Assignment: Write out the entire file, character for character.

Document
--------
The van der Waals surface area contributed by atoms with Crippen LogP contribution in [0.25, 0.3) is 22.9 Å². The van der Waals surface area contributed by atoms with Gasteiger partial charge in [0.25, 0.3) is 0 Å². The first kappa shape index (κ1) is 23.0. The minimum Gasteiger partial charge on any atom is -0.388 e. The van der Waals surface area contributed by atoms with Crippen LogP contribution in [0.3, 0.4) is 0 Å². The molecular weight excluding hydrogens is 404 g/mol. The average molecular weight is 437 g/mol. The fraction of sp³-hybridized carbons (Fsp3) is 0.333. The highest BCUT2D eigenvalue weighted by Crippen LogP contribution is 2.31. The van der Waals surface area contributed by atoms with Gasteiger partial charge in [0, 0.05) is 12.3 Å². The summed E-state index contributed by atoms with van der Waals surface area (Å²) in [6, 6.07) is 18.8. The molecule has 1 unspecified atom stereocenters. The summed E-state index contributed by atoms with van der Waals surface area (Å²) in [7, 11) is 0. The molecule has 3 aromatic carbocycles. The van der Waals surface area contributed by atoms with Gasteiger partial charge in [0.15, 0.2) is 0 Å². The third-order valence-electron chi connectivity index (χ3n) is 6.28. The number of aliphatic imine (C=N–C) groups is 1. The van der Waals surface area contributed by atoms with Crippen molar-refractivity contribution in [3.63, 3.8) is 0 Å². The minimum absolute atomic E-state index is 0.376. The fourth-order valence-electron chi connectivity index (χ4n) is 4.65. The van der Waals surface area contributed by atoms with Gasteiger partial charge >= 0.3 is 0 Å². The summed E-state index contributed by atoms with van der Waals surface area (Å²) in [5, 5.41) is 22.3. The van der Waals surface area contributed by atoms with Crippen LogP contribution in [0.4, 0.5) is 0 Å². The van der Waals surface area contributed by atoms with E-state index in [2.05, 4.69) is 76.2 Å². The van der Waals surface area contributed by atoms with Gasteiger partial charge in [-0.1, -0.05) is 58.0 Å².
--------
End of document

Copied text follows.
The van der Waals surface area contributed by atoms with Crippen LogP contribution in [0.25, 0.3) is 22.9 Å². The van der Waals surface area contributed by atoms with Gasteiger partial charge in [0.25, 0.3) is 0 Å². The first kappa shape index (κ1) is 23.0. The minimum Gasteiger partial charge on any atom is -0.388 e. The van der Waals surface area contributed by atoms with Crippen LogP contribution in [0.3, 0.4) is 0 Å². The molecular weight excluding hydrogens is 404 g/mol. The average molecular weight is 437 g/mol. The fraction of sp³-hybridized carbons (Fsp3) is 0.333. The highest BCUT2D eigenvalue weighted by Crippen LogP contribution is 2.31. The van der Waals surface area contributed by atoms with Gasteiger partial charge in [0, 0.05) is 12.3 Å². The summed E-state index contributed by atoms with van der Waals surface area (Å²) in [6, 6.07) is 18.8. The molecule has 1 unspecified atom stereocenters. The summed E-state index contributed by atoms with van der Waals surface area (Å²) in [7, 11) is 0. The molecule has 3 aromatic carbocycles. The van der Waals surface area contributed by atoms with Gasteiger partial charge in [0.15, 0.2) is 0 Å². The third-order valence-electron chi connectivity index (χ3n) is 6.28. The number of aliphatic imine (C=N–C) groups is 1. The van der Waals surface area contributed by atoms with Crippen molar-refractivity contribution in [3.63, 3.8) is 0 Å². The minimum absolute atomic E-state index is 0.376. The fourth-order valence-electron chi connectivity index (χ4n) is 4.65. The van der Waals surface area contributed by atoms with Gasteiger partial charge >= 0.3 is 0 Å². The summed E-state index contributed by atoms with van der Waals surface area (Å²) in [5, 5.41) is 22.3. The van der Waals surface area contributed by atoms with Crippen LogP contribution in [0.4, 0.5) is 0 Å². The van der Waals surface area contributed by atoms with E-state index in [2.05, 4.69) is 76.2 Å². The van der Waals surface area contributed by atoms with Gasteiger partial charge in [-0.1, -0.05) is 58.0 Å².